See the little angel on the right, looking up at the tin-foil covered toilet plunger? That's four-year-old-me. There are three photos of this Christmas pageant from 1953, and in every single one I am peering at something, instead of being a good little angel. In one, I am giving the photographer the side eye. In the other, I am peeking into the manger, looking at the flashlight playing the part of Baby Jesus. That was me -- like the Elephant's Child, insatiably curious. Once I learned the hard truth about Santa Claus, I also became incorrigiably skeptical. We had family "devotions" every night as long as we lived in North Platte, complete with a reading from scripture and a story from our Bible storybook. But I also read Grimm's Fairy Tales, Edith Hamilton's Mythology, Mary Poppins, and lots of Dr. Seuss.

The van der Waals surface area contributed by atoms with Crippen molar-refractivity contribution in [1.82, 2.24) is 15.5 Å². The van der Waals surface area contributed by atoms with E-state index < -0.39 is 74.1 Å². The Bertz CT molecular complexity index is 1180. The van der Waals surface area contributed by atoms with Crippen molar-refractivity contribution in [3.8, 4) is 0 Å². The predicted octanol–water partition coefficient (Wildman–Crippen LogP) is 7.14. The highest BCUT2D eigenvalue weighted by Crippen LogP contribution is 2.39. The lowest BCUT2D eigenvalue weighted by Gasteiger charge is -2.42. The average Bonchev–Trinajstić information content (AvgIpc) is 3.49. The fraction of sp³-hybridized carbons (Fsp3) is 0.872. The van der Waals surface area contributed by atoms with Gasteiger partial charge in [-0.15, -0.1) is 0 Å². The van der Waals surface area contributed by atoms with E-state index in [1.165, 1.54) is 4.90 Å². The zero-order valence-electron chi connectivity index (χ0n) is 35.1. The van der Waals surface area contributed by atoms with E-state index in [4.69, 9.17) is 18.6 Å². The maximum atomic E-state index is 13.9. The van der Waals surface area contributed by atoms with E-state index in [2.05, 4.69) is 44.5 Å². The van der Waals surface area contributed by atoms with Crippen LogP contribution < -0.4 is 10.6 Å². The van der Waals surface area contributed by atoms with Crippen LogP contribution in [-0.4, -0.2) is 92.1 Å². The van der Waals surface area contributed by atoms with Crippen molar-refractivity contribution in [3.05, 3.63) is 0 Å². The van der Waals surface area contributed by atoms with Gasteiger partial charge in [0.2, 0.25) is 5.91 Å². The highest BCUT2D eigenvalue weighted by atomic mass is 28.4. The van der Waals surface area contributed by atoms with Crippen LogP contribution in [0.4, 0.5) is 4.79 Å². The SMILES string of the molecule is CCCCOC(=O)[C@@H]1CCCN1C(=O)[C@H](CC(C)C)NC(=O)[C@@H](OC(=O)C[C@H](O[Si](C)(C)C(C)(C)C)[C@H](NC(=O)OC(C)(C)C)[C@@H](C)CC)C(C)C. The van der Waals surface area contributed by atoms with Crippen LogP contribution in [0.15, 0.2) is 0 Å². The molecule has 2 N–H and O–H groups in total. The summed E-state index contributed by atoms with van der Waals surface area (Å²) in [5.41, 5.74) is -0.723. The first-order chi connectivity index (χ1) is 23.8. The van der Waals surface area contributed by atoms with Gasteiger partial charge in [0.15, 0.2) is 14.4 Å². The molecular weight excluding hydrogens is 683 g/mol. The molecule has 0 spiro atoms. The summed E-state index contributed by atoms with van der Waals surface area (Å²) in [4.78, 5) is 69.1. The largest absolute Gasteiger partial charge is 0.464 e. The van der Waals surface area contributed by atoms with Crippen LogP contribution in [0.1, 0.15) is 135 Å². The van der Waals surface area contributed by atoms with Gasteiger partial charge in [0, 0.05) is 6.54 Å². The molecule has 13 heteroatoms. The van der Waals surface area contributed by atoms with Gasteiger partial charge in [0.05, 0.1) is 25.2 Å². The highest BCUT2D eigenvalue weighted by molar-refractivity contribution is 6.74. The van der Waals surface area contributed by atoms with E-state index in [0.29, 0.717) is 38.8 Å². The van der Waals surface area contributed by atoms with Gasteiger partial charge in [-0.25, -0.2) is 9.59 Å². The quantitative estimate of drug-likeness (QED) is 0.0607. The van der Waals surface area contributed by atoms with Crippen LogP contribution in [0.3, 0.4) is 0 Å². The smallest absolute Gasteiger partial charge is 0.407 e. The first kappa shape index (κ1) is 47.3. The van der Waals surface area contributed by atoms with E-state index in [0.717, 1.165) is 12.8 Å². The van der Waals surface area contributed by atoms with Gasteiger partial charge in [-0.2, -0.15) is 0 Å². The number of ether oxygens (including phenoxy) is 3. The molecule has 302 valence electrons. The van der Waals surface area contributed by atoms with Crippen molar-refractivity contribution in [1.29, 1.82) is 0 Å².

When I moved to New Jersey, two things happened that set me on the path to Unitarian Universalism, even though it would be another 35 years before I walked into a UU church. The first was a sixth grade unit on ancient Egypt. The teacher was describing the Egyptian belief that after death their souls (located in their preserved heart) would be weighed/judged by the gods. The rest of the class laughed. I thought, "What if they were right?"
The second thing happened my first year of confirmation class at Zion Lutheran Church, in Westwood, New Jersey. The Eichmann trial was in the news, and it was the first time I had ever heard of the Holocaust. Don't be shocked; I am half German on my mother's side and we did Not Mention the War.